Based on the controversial and best-selling novel by Hugo Bettauer, H.K. Breslauer's 1924 film adaptation of The City without Jews (Die Stadt ohne Juden) was produced two years after the publication of the book, only a decade before events depicted in the fictional story became an all-too-horrific reality.Set in the Austrian city of Utopia (a thinly disguised stand-in for Vienna), the story follows the consequences of an anti-Semitic law passed by the National Assembly forcing all Jews to leave the country. At first the decision is met with celebration, yet when the citizens of Utopia eventually come to terms with the loss of the Jewish population-and the resulting economic and cultural decline-the National Assembly must decide whether or not to invite the Jews back. Conceived as a dark satire and stylistically influenced by German Expressionism, the film nonetheless contains ominous and eerily realistic sequences, such as the shots of trains transporting deported Jews out of the city.The implicit critique of Nazism in the film is part of the reason it no longer screened in public after 1933, all complete prints were thought to be destroyed. Now, thanks to the discovery of a nitrate print at a Paris flea market in 2015, as well as to the brilliant restoration efforts of the Filmarchiv Austria, this previously incomplete film can once again be appreciated in it's unfortunately ever-relevant entirety.
Based on the controversial and best-selling novel by Hugo Bettauer, H.K. Breslauer's 1924 film adaptation of The City without Jews (Die Stadt ohne Juden) was produced two years after the publication of the book, only a decade before events depicted in the fictional story became an all-too-horrific reality.Set in the Austrian city of Utopia (a thinly disguised stand-in for Vienna), the story follows the consequences of an anti-Semitic law passed by the National Assembly forcing all Jews to leave the country. At first the decision is met with celebration, yet when the citizens of Utopia eventually come to terms with the loss of the Jewish population-and the resulting economic and cultural decline-the National Assembly must decide whether or not to invite the Jews back. Conceived as a dark satire and stylistically influenced by German Expressionism, the film nonetheless contains ominous and eerily realistic sequences, such as the shots of trains transporting deported Jews out of the city.The implicit critique of Nazism in the film is part of the reason it no longer screened in public after 1933, all complete prints were thought to be destroyed. Now, thanks to the discovery of a nitrate print at a Paris flea market in 2015, as well as to the brilliant restoration efforts of the Filmarchiv Austria, this previously incomplete film can once again be appreciated in it's unfortunately ever-relevant entirety.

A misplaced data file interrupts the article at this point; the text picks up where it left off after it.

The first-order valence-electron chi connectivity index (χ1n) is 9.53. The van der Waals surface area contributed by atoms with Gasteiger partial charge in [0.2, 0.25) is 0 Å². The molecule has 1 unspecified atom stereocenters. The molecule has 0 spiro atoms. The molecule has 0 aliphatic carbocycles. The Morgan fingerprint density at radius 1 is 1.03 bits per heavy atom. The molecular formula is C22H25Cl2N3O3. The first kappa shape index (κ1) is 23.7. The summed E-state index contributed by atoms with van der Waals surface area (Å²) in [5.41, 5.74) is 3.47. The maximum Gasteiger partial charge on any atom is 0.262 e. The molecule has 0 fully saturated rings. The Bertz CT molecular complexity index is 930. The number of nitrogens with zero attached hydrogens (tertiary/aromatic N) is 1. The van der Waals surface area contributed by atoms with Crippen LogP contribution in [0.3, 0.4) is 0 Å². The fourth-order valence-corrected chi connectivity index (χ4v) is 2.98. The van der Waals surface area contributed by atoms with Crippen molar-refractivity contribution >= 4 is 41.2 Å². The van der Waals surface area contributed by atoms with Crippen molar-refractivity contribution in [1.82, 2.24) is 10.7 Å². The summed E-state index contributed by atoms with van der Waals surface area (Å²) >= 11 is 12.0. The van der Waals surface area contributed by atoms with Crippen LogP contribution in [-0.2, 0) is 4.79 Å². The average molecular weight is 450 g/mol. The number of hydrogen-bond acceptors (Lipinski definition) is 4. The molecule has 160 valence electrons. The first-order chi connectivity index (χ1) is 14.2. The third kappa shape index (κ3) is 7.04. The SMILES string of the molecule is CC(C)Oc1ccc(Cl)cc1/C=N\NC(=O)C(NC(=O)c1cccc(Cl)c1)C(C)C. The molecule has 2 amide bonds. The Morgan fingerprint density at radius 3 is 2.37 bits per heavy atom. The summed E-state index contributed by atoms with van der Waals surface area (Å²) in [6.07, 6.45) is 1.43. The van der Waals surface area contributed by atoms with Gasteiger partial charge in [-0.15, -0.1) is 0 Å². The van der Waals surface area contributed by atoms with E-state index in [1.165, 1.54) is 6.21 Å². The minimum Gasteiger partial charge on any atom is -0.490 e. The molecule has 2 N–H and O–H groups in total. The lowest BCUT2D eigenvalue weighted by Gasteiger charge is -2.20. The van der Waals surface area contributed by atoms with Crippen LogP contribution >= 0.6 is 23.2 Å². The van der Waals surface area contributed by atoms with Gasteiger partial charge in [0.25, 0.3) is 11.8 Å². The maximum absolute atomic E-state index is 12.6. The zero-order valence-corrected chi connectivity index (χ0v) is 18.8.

617311687198
City Without Jews (Die Stadt Ohne Juden) (2pc)
Artist: Hans Moser
Format: Blu-Ray
New: Available 50.98
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Based on the controversial and best-selling novel by Hugo Bettauer, H.K. Breslauer's 1924 film adaptation of The City without Jews (Die Stadt ohne Juden) was produced two years after the publication of the book, only a decade before events depicted in the fictional story became an all-too-horrific reality.Set in the Austrian city of Utopia (a thinly disguised stand-in for Vienna), the story follows the consequences of an anti-Semitic law passed by the National Assembly forcing all Jews to leave the country. At first the decision is met with celebration, yet when the citizens of Utopia eventually come to terms with the loss of the Jewish population-and the resulting economic and cultural decline-the National Assembly must decide whether or not to invite the Jews back. Conceived as a dark satire and stylistically influenced by German Expressionism, the film nonetheless contains ominous and eerily realistic sequences, such as the shots of trains transporting deported Jews out of the city.The implicit critique of Nazism in the film is part of the reason it no longer screened in public after 1933, all complete prints were thought to be destroyed. Now, thanks to the discovery of a nitrate print at a Paris flea market in 2015, as well as to the brilliant restoration efforts of the Filmarchiv Austria, this previously incomplete film can once again be appreciated in it's unfortunately ever-relevant entirety.